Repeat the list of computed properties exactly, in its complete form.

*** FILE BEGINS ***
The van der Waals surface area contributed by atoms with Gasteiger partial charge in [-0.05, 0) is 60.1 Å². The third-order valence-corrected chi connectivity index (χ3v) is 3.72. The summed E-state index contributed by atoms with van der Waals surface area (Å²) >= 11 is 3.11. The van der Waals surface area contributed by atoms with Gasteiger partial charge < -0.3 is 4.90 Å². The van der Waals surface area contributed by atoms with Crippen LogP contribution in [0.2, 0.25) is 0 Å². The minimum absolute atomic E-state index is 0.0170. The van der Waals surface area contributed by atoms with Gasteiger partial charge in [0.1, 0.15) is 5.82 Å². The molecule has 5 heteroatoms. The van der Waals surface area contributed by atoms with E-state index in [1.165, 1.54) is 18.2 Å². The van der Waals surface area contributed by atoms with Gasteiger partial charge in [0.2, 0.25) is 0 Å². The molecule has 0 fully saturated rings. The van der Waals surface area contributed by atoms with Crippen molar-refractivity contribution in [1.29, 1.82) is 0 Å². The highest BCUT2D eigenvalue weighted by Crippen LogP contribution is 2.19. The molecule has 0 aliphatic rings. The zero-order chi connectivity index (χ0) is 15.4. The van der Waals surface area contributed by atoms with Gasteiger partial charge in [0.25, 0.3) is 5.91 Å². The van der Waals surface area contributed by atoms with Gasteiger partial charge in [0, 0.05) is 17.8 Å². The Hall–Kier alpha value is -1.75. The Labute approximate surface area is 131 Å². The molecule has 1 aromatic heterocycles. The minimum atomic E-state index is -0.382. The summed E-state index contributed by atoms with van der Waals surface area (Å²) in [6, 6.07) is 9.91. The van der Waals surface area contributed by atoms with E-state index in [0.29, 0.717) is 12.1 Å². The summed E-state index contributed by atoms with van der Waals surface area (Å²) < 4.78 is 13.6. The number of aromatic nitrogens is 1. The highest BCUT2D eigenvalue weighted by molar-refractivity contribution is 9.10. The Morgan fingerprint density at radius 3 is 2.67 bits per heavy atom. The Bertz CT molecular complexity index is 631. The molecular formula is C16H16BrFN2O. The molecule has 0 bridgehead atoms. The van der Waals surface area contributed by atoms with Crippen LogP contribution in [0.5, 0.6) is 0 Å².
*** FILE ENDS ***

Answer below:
The van der Waals surface area contributed by atoms with Gasteiger partial charge in [-0.05, 0) is 60.1 Å². The third-order valence-corrected chi connectivity index (χ3v) is 3.72. The summed E-state index contributed by atoms with van der Waals surface area (Å²) >= 11 is 3.11. The van der Waals surface area contributed by atoms with Gasteiger partial charge < -0.3 is 4.90 Å². The van der Waals surface area contributed by atoms with Crippen LogP contribution in [0.2, 0.25) is 0 Å². The minimum absolute atomic E-state index is 0.0170. The van der Waals surface area contributed by atoms with Gasteiger partial charge in [0.1, 0.15) is 5.82 Å². The molecule has 5 heteroatoms. The van der Waals surface area contributed by atoms with E-state index in [1.165, 1.54) is 18.2 Å². The van der Waals surface area contributed by atoms with Gasteiger partial charge in [0.2, 0.25) is 0 Å². The molecule has 0 fully saturated rings. The van der Waals surface area contributed by atoms with Crippen molar-refractivity contribution in [1.29, 1.82) is 0 Å². The highest BCUT2D eigenvalue weighted by Crippen LogP contribution is 2.19. The molecule has 0 aliphatic rings. The zero-order chi connectivity index (χ0) is 15.4. The van der Waals surface area contributed by atoms with Gasteiger partial charge in [0.25, 0.3) is 5.91 Å². The van der Waals surface area contributed by atoms with Gasteiger partial charge in [0, 0.05) is 17.8 Å². The Hall–Kier alpha value is -1.75. The Labute approximate surface area is 131 Å². The molecule has 1 aromatic heterocycles. The minimum atomic E-state index is -0.382. The summed E-state index contributed by atoms with van der Waals surface area (Å²) in [6, 6.07) is 9.91. The van der Waals surface area contributed by atoms with E-state index in [0.29, 0.717) is 12.1 Å². The summed E-state index contributed by atoms with van der Waals surface area (Å²) < 4.78 is 13.6. The number of aromatic nitrogens is 1. The highest BCUT2D eigenvalue weighted by molar-refractivity contribution is 9.10. The Morgan fingerprint density at radius 3 is 2.67 bits per heavy atom. The Bertz CT molecular complexity index is 631. The molecular formula is C16H16BrFN2O. The molecule has 0 bridgehead atoms. The van der Waals surface area contributed by atoms with Crippen LogP contribution in [0.5, 0.6) is 0 Å².